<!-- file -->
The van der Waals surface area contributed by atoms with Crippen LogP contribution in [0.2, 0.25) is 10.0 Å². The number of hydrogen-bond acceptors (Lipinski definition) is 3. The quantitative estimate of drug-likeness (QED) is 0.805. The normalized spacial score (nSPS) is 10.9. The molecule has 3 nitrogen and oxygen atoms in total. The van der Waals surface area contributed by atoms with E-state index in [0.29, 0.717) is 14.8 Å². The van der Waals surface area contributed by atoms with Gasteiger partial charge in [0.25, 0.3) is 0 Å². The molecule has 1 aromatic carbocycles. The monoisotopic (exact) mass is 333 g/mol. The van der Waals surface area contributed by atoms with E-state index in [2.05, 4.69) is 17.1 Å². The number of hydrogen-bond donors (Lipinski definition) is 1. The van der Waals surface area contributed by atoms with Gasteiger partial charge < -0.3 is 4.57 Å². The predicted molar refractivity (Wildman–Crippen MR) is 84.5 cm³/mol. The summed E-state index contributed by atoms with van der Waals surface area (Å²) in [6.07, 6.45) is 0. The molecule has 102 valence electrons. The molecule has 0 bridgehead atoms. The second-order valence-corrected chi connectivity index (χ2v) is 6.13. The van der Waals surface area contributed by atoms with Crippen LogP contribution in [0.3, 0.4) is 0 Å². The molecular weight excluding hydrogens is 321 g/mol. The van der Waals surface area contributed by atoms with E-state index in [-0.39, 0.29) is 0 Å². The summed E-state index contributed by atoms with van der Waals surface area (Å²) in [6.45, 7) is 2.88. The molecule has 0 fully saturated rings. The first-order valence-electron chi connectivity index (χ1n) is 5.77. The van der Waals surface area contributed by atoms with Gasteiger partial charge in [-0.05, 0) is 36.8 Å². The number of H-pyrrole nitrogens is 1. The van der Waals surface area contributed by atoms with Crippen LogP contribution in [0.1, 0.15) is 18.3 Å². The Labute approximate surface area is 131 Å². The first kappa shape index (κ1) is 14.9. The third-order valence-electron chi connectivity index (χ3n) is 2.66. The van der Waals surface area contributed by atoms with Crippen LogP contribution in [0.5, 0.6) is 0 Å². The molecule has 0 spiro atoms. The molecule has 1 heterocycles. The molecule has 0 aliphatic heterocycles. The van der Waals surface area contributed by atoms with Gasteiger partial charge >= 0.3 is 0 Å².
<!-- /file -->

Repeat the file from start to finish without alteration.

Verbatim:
The van der Waals surface area contributed by atoms with Crippen LogP contribution in [0.2, 0.25) is 10.0 Å². The number of hydrogen-bond acceptors (Lipinski definition) is 3. The quantitative estimate of drug-likeness (QED) is 0.805. The normalized spacial score (nSPS) is 10.9. The molecule has 3 nitrogen and oxygen atoms in total. The van der Waals surface area contributed by atoms with E-state index in [0.29, 0.717) is 14.8 Å². The van der Waals surface area contributed by atoms with Gasteiger partial charge in [0.25, 0.3) is 0 Å². The molecule has 1 aromatic carbocycles. The monoisotopic (exact) mass is 333 g/mol. The van der Waals surface area contributed by atoms with E-state index in [2.05, 4.69) is 17.1 Å². The number of hydrogen-bond donors (Lipinski definition) is 1. The van der Waals surface area contributed by atoms with Gasteiger partial charge < -0.3 is 4.57 Å². The predicted molar refractivity (Wildman–Crippen MR) is 84.5 cm³/mol. The summed E-state index contributed by atoms with van der Waals surface area (Å²) in [6.07, 6.45) is 0. The molecule has 102 valence electrons. The molecule has 0 bridgehead atoms. The second-order valence-corrected chi connectivity index (χ2v) is 6.13. The van der Waals surface area contributed by atoms with Crippen LogP contribution in [0.3, 0.4) is 0 Å². The molecular weight excluding hydrogens is 321 g/mol. The van der Waals surface area contributed by atoms with E-state index in [-0.39, 0.29) is 0 Å². The summed E-state index contributed by atoms with van der Waals surface area (Å²) in [6.45, 7) is 2.88. The molecule has 0 fully saturated rings. The first-order valence-electron chi connectivity index (χ1n) is 5.77. The van der Waals surface area contributed by atoms with Gasteiger partial charge in [-0.05, 0) is 36.8 Å². The number of H-pyrrole nitrogens is 1. The van der Waals surface area contributed by atoms with Crippen LogP contribution in [0.1, 0.15) is 18.3 Å². The Labute approximate surface area is 131 Å². The first kappa shape index (κ1) is 14.9. The third-order valence-electron chi connectivity index (χ3n) is 2.66. The van der Waals surface area contributed by atoms with Crippen LogP contribution in [0.5, 0.6) is 0 Å². The molecule has 0 spiro atoms. The molecule has 1 heterocycles. The molecule has 0 aliphatic heterocycles. The van der Waals surface area contributed by atoms with Gasteiger partial charge >= 0.3 is 0 Å².